Lifestyle Newborn Photography - In the Home

 

Lesson Info

In-Home Shoot: Newborn Only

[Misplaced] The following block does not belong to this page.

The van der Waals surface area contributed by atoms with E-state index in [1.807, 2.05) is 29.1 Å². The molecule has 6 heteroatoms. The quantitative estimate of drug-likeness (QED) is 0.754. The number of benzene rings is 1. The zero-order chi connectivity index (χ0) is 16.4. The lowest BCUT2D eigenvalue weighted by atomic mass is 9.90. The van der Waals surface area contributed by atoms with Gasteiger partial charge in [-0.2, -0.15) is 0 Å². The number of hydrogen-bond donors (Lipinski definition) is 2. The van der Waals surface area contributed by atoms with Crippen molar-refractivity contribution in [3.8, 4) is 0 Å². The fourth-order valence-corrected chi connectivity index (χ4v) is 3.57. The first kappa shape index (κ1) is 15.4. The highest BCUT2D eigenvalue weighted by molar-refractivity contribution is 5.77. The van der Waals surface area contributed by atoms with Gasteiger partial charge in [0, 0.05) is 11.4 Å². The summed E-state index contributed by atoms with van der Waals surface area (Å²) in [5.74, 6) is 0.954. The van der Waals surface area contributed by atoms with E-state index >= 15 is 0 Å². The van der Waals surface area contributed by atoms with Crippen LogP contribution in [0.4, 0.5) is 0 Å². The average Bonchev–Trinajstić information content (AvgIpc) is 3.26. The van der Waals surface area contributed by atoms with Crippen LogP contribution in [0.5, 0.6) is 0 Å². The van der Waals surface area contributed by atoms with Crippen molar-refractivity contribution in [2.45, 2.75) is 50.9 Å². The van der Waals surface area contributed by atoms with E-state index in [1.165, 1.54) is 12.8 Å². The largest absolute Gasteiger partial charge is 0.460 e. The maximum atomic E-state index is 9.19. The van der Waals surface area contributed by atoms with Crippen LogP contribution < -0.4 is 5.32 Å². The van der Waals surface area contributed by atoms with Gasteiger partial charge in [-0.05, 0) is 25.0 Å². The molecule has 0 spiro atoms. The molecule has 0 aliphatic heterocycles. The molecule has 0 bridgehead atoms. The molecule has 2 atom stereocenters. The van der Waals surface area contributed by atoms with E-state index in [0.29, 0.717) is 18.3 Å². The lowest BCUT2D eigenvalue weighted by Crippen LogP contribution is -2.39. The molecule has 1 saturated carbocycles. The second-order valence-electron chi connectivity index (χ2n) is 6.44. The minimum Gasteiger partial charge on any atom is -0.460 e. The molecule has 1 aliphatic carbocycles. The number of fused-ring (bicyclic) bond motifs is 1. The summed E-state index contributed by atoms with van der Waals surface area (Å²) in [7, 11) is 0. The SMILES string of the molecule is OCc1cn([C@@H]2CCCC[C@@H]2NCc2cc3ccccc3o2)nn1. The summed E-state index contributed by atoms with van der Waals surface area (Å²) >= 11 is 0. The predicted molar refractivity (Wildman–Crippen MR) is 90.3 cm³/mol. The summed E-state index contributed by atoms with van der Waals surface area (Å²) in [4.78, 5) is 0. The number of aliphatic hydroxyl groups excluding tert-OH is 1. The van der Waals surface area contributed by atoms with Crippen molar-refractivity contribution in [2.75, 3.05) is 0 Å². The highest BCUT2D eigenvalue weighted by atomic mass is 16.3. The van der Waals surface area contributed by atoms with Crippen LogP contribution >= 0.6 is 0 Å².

We are gonna start with the baby photos now. So this video is gonna be when we were photographing the baby alone. We didn't do as many with this particular shoot as I would typically do. So after the video is done and we go over it, I will show you some other ideas about baby-only shots, but I wanted to show you this. When we got to the home, the first thing that we did was we needed to unswaddle the baby. And we talked about when we unswaddle the baby to be ready, right? And you will see why, okay? Cause this all happened, and this is when we got some of the best baby shots, was straight out the gate, right when we got there, okay? So a lotta times you're gonna get those baby shots. So, if in your mind you thought you were doing family pictures first, but you have to get the baby prepped, right? To go into the family, so what are you gonna do? Be ready, be ready for the baby, okay? So, be flexible. Everything is about flexibility with babies, always. So, when you're getting ready to g...